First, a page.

Рассмотрим сумму $$ Diag_\theta(B):=\sum_{k=1}^nE_{\Delta_k}\cdot B \cdot E_{\Delta_k}, \ \ \text{где} \ \ \Delta_k=\lambda_k-\lambda_{k-1}. $$

Вопрос: для любого ли самосопряженного ограниченного оператора $B$ существует предел $$ Diag(B) = \lim_{m(\theta) \to 0}Diag_\theta(B), \ \ \text{где} \ \ m(\theta)=\max_{1\leq k\leq n} \Delta_k \ \text{?} $$

Речь идет о существовании "диагонали" \ оператора $B$ относительно оператора $A$.

Очевидно, если операторы $A$ и $B$ коммутируют, то $Diag(B)=B$.

Если $B$ компактный оператор, то $Diag(B)=0$.

Достаточно ответить на поставленный вопрос для проектора $B$ на бесконечномерное подпространство.

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Thanks for the english version! –  sisn Jul 28 '11 at 20:53
    
Yakov, I bet all Russian speaking users of MO are OK with English. –  AlB Jul 28 '11 at 21:06
    
I don't think that $Diag(B)=0$ when $B$ is compact. What happens if $B$ is compact and commutes with $A$? –  Martin Argerami Jul 30 '11 at 18:49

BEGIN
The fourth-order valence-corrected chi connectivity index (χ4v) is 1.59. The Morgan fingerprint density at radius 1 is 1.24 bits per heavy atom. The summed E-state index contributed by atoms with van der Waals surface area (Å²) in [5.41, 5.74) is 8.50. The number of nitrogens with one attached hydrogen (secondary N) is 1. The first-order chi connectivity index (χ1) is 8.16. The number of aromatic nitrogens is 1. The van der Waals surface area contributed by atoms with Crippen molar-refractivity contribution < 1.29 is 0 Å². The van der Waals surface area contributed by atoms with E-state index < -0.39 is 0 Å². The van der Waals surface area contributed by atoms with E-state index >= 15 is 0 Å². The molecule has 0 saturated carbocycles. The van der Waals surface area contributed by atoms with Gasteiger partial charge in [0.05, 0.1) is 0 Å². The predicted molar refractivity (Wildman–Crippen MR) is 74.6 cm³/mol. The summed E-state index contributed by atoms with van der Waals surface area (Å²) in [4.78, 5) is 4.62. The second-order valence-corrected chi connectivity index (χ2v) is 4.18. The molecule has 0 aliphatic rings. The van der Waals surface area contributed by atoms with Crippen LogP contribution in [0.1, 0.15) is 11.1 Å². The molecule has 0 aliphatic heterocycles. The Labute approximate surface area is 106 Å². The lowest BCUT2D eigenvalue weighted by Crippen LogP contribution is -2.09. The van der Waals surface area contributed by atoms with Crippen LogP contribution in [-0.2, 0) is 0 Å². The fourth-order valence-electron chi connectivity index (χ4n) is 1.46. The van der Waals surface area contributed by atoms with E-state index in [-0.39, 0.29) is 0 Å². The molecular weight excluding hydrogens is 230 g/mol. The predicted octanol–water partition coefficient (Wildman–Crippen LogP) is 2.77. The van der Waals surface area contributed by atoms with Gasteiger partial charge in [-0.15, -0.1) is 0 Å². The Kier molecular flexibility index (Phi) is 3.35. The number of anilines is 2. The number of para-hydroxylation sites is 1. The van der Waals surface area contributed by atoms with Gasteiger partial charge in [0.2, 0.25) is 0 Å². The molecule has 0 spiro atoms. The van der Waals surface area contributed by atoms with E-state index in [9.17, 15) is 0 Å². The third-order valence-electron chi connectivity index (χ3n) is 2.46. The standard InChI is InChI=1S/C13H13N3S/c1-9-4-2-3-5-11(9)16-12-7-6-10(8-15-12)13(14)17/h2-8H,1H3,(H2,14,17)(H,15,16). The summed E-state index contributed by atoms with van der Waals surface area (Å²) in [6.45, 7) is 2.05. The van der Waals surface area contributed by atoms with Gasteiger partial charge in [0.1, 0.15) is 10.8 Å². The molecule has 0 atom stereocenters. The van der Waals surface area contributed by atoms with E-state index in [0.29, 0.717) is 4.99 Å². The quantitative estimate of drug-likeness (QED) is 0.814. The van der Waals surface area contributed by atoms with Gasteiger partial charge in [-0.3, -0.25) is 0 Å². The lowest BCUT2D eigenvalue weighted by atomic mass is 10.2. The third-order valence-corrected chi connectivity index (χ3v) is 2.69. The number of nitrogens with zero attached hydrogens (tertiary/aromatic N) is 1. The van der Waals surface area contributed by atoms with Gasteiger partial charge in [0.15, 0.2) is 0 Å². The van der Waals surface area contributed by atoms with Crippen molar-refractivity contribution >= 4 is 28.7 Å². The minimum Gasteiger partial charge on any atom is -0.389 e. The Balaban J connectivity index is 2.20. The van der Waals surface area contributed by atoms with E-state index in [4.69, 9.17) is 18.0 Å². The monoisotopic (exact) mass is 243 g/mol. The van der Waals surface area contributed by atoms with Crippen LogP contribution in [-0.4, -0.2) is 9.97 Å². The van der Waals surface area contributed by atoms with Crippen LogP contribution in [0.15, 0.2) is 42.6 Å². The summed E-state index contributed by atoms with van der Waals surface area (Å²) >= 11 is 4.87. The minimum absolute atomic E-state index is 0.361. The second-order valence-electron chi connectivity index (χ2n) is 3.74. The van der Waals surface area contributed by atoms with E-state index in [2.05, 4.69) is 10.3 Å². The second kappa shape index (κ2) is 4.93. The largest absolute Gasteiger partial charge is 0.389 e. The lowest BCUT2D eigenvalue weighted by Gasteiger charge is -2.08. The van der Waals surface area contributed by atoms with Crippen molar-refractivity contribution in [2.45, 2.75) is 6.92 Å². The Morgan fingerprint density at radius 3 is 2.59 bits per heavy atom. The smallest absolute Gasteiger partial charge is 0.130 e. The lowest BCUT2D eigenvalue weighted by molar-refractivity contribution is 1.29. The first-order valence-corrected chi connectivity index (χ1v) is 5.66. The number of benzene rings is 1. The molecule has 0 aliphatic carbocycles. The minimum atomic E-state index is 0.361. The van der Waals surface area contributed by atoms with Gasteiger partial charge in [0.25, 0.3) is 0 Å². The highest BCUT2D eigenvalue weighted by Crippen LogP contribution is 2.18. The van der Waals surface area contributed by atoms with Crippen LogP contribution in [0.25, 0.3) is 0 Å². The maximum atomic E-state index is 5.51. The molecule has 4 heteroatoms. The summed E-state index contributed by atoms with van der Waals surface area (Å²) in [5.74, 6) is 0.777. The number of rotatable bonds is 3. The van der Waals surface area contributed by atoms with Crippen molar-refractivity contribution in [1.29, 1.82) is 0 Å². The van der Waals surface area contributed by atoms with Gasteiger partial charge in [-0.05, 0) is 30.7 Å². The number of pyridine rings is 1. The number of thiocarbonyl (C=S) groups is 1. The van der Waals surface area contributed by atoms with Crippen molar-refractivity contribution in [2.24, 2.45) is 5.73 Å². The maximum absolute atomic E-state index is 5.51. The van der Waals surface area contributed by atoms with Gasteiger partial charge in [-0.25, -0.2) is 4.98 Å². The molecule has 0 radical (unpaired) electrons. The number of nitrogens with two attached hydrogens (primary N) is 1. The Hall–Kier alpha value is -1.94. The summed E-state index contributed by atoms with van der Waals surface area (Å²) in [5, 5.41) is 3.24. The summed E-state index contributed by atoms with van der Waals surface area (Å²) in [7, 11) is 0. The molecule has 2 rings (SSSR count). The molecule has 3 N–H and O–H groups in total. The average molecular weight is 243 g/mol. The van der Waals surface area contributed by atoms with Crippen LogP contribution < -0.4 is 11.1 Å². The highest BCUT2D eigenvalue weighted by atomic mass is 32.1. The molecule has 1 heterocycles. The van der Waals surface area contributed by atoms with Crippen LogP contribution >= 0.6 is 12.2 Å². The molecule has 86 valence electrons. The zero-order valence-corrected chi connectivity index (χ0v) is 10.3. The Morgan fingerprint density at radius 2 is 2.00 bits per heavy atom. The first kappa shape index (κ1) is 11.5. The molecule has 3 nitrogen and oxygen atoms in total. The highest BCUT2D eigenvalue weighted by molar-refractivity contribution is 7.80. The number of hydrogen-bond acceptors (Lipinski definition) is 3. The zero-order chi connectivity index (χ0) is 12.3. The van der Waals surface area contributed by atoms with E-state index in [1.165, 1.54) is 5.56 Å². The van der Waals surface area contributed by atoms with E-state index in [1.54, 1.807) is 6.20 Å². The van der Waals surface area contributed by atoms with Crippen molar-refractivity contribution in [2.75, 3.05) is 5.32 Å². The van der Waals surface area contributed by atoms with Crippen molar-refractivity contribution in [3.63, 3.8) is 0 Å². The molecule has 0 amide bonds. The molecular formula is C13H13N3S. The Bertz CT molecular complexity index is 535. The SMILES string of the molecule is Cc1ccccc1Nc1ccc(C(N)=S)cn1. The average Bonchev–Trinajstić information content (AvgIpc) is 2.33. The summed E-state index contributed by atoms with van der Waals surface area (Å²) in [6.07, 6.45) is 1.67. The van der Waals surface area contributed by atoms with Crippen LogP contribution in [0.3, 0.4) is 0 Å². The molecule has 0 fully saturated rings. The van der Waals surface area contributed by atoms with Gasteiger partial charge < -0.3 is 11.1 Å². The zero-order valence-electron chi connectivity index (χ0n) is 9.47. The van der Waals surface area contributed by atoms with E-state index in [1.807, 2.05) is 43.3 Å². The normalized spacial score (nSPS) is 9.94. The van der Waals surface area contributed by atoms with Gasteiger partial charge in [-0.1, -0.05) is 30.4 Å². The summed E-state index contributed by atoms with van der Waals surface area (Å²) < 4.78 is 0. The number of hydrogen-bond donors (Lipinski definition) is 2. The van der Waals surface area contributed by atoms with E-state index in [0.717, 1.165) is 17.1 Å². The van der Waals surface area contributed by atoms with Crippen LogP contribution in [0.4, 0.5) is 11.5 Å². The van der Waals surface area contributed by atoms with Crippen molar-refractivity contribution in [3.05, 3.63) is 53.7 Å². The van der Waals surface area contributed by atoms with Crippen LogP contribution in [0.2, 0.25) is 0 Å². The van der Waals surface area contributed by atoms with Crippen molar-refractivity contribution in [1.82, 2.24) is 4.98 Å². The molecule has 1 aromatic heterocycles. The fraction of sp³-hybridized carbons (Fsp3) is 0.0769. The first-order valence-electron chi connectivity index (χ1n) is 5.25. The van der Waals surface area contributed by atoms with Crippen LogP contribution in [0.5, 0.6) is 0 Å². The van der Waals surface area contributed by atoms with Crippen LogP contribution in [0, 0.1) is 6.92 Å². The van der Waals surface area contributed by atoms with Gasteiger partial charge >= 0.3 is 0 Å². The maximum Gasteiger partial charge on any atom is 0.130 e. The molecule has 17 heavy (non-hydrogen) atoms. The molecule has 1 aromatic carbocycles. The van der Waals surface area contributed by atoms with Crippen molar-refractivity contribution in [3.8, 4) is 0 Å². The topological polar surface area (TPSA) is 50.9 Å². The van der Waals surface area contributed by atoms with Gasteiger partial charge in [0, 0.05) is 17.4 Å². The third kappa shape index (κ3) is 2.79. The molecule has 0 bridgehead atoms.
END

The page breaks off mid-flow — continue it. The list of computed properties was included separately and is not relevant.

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Martin: I do not see any contradiction. This would just prove that (under the appropriate hypotheses) the only compact operator commuting with $A$ is $0$. –  Mikael de la Salle Aug 1 '11 at 11:22
    
Thanks, Mikael, I had not paid attention to the word "continuous" in the question. Now it's obvious: if $A$ generates a diffuse masa, then this masa cannot contain any finite-dimensional projections. –  Martin Argerami Aug 1 '11 at 22:09

1 Answer 1

I think the answer to the question, as it is formulated, is "no" (the explanation is below).
However, there may be replacements for your map $Diag$, which we'll discuss at the end.